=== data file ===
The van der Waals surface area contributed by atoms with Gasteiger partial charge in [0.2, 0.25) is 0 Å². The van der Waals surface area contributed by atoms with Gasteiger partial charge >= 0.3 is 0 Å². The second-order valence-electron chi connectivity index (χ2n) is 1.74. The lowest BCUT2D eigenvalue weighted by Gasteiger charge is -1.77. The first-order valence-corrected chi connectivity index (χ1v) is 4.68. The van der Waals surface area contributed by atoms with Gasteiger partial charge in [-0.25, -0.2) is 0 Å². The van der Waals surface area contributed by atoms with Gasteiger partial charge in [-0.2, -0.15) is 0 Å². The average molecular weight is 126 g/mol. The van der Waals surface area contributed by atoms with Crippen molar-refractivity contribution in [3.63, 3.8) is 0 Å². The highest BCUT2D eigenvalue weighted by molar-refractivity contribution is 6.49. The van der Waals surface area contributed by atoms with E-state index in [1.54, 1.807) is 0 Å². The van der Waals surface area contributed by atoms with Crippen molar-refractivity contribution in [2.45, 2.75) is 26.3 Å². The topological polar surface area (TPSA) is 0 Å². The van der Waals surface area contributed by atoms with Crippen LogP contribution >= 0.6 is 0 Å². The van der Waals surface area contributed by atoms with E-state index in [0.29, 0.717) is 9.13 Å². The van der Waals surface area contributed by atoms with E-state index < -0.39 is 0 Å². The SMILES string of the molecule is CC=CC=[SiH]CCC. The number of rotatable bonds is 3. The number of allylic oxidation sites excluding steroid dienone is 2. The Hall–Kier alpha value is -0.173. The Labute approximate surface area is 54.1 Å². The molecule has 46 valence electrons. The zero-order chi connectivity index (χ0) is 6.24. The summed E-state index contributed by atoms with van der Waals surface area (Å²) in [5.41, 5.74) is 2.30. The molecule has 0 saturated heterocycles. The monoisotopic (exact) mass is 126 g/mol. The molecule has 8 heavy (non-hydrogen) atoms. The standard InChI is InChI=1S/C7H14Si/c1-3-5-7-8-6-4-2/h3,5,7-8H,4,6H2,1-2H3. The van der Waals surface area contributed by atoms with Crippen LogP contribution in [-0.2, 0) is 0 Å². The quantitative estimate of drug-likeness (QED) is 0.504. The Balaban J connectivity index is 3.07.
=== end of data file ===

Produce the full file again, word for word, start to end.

The van der Waals surface area contributed by atoms with Gasteiger partial charge in [0.2, 0.25) is 0 Å². The van der Waals surface area contributed by atoms with Gasteiger partial charge >= 0.3 is 0 Å². The second-order valence-electron chi connectivity index (χ2n) is 1.74. The lowest BCUT2D eigenvalue weighted by Gasteiger charge is -1.77. The first-order valence-corrected chi connectivity index (χ1v) is 4.68. The van der Waals surface area contributed by atoms with Gasteiger partial charge in [-0.25, -0.2) is 0 Å². The van der Waals surface area contributed by atoms with Gasteiger partial charge in [-0.2, -0.15) is 0 Å². The average molecular weight is 126 g/mol. The van der Waals surface area contributed by atoms with Crippen molar-refractivity contribution in [3.63, 3.8) is 0 Å². The highest BCUT2D eigenvalue weighted by molar-refractivity contribution is 6.49. The van der Waals surface area contributed by atoms with E-state index in [1.54, 1.807) is 0 Å². The van der Waals surface area contributed by atoms with Crippen molar-refractivity contribution in [2.45, 2.75) is 26.3 Å². The topological polar surface area (TPSA) is 0 Å². The van der Waals surface area contributed by atoms with Crippen LogP contribution >= 0.6 is 0 Å². The van der Waals surface area contributed by atoms with E-state index in [0.29, 0.717) is 9.13 Å². The van der Waals surface area contributed by atoms with E-state index < -0.39 is 0 Å². The SMILES string of the molecule is CC=CC=[SiH]CCC. The number of rotatable bonds is 3. The number of allylic oxidation sites excluding steroid dienone is 2. The Hall–Kier alpha value is -0.173. The Labute approximate surface area is 54.1 Å². The molecule has 46 valence electrons. The zero-order chi connectivity index (χ0) is 6.24. The summed E-state index contributed by atoms with van der Waals surface area (Å²) in [5.41, 5.74) is 2.30. The molecule has 0 saturated heterocycles. The monoisotopic (exact) mass is 126 g/mol. The molecule has 8 heavy (non-hydrogen) atoms. The standard InChI is InChI=1S/C7H14Si/c1-3-5-7-8-6-4-2/h3,5,7-8H,4,6H2,1-2H3. The van der Waals surface area contributed by atoms with Crippen LogP contribution in [-0.2, 0) is 0 Å². The quantitative estimate of drug-likeness (QED) is 0.504. The Balaban J connectivity index is 3.07.